Sir, – Mr Thomas Bryce’s claim (Courier letters, February 1), that “arty farty” shows and lack of live music shows are responsible for the sad decline of the Byre Theatre in St Andrew is ludicrous.
As someone who visited the old and new Byres, and a regular theatre goer, I always had a concern the theatre was too small to attract the type of sell-out populist shows which do well elsewhere.
These touring productions were too expensive for St Andrews and I think this was a flaw in the original business model.
As a St Andrews graduate, I would invite the university to step into the breach and offer to lease the venue.
This would allow some breathing space for a new business plan to emerge, and give the university a huge PR boost.
The university could easily absorb many aspects of the building and become key partners in a new organisation.
Such would be the goodwill and added gravitas, that a new independent body would have a tremendous chance of flourishing.
JHI should be congratulated
Sir, – I write in support of Ray Perman (Courier Thursday January 31) chairman of the James Hutton Institute. I was contracted to work with JHI for four years (the first two were when the organisation was still known as the Scottish Crop Research Institute), co-ordinating and marketing large international scientific conferences.
The reasons for the merger with Macaulay Land Use Research Institute were born out of sound business sense. Mergers are the way of the world, both in the private and public sector. However, even with the best intentions, bringing two large organisations together, with
different cultures, operating systems and locations, was never going to be an easy task.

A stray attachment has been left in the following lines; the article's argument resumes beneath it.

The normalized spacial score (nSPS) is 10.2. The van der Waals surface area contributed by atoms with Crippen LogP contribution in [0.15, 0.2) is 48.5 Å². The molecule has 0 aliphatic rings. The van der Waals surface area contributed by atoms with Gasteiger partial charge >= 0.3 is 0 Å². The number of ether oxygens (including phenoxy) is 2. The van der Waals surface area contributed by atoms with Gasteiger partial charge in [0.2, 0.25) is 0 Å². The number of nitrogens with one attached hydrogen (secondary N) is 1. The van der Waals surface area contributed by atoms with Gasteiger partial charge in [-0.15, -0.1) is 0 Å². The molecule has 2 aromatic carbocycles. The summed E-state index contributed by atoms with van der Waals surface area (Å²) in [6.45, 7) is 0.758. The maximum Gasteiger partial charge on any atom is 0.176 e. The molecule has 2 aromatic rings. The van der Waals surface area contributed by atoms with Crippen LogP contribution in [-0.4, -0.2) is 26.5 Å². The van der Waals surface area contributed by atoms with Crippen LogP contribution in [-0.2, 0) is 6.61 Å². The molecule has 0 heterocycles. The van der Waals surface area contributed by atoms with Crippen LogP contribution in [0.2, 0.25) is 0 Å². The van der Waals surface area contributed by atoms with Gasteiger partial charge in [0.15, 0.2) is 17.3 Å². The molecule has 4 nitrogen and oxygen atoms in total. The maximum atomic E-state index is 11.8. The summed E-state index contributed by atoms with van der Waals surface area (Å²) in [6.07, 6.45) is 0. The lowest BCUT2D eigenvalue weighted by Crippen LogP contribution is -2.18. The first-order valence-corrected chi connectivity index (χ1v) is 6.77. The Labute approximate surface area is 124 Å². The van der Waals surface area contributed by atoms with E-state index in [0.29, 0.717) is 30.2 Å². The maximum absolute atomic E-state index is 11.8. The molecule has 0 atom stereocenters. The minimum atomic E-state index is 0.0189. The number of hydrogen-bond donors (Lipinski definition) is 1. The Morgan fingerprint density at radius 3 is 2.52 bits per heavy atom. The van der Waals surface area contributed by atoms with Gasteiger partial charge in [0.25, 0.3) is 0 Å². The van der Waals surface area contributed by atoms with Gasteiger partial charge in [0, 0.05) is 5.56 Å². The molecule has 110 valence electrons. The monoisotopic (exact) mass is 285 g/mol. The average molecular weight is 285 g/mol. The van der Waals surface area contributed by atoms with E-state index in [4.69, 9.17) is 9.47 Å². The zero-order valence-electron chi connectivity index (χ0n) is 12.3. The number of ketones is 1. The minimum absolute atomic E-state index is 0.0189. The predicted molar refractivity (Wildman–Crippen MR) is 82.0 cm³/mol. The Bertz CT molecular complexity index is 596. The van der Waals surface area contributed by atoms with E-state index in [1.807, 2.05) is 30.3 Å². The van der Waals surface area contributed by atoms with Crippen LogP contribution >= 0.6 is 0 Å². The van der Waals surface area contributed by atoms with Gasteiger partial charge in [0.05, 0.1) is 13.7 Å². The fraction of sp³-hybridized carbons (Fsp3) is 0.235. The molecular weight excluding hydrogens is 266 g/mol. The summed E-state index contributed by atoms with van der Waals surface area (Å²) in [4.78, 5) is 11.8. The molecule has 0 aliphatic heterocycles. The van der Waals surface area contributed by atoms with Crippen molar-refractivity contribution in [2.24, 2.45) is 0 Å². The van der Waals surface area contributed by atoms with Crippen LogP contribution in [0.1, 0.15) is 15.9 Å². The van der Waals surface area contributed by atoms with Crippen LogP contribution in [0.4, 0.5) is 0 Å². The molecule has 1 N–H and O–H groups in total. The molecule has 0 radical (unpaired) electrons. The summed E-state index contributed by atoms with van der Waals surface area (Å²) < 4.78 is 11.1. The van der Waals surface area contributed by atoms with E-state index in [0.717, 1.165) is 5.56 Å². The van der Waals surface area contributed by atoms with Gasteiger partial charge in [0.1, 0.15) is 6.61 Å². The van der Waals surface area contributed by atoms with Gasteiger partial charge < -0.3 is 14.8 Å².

My personal experience, as SCRI became JHI, was that no matter what the name, the science at the heart of the business would continue and the reputation of our Scottish scientists, is world class. Each conference brought scientists from almost every country in the world, here to Dundee. Collaborations and joint projects discussed at those conferences will have a profound impact on the science which needs to be brought to bear on the challenges facing us in feeding the world, tackling climate change and biodiversity issues.
Those conferences, the largest of which saw almost 400 delegates staying in the city for several days, also brought a huge boost to our local economy. JHI should be congratulated for its contribution to Dundee’s reputation and regeneration.
105 Byron Crescent,
One rule for Perth . . .
Sir, – Why is it that the council can find in excess of £400,000 to refurbish the South Inch in Perth when, for many years, Braidhaugh Park in Crieff has been prone to flooding? When asked, the council pleaded poverty and said costs were prohibitive.
This issue has been raised by Gordon Banks MP and Roseanna Cunningham MSP, yet no remedy has been forthcoming in the past three years. Here, yet again, we have a clear case of double standards being applied. One rule for Perth, another for outlying areas.
A great deal of revenue has been lost by the local rugby club using these facilities due to the cancellation of games because of flooding and training has also been badly hit. The council has even refused to upgrade the road and parking facilities, leaving it to the rugby club to upgrade an area used by members of the public to walk dogs and to gain access to the river for fishing.
4 Fletcher Place,
That might explain it
Sir, – Re your article, Trust calls for more dialogue (January 31). Perhaps the answer to the civic trust’s comments on the lack of dialogue on the Dundee Waterfront Project lies in the last sentence: “It (the board overseeing the project) meets in private and normally quarterly.” Is this only a “Dundee thing”?
13 Westfield Place,
Should help our own first
Sir, – What a fine piece of comparative journalism in Friday’s Courier. Was it meant, or a just fantastic coincidence?
There on the same page was our Prime Minister fresh from telling middle eastern counties how we will back them, no matter what the cost in millions, against the common enemy, whoever they may be. Libya, it seems, is to have all the training and aid it requires.
The story beneath this was not so wonderful, a disabled grandfather who seemingly died after being more and more depressed at the thought of losing his job of 40 years at Remploy Springburn.
It seems to me that maybe a little more attention and some of the millions destined for foreign lands could be used to prevent such tragedies to our own people first. But then again looking after the disabled and the lesser mortals of this world doesn’t make you an international statesman.
Bill Duthie .
25 St Fillans Road,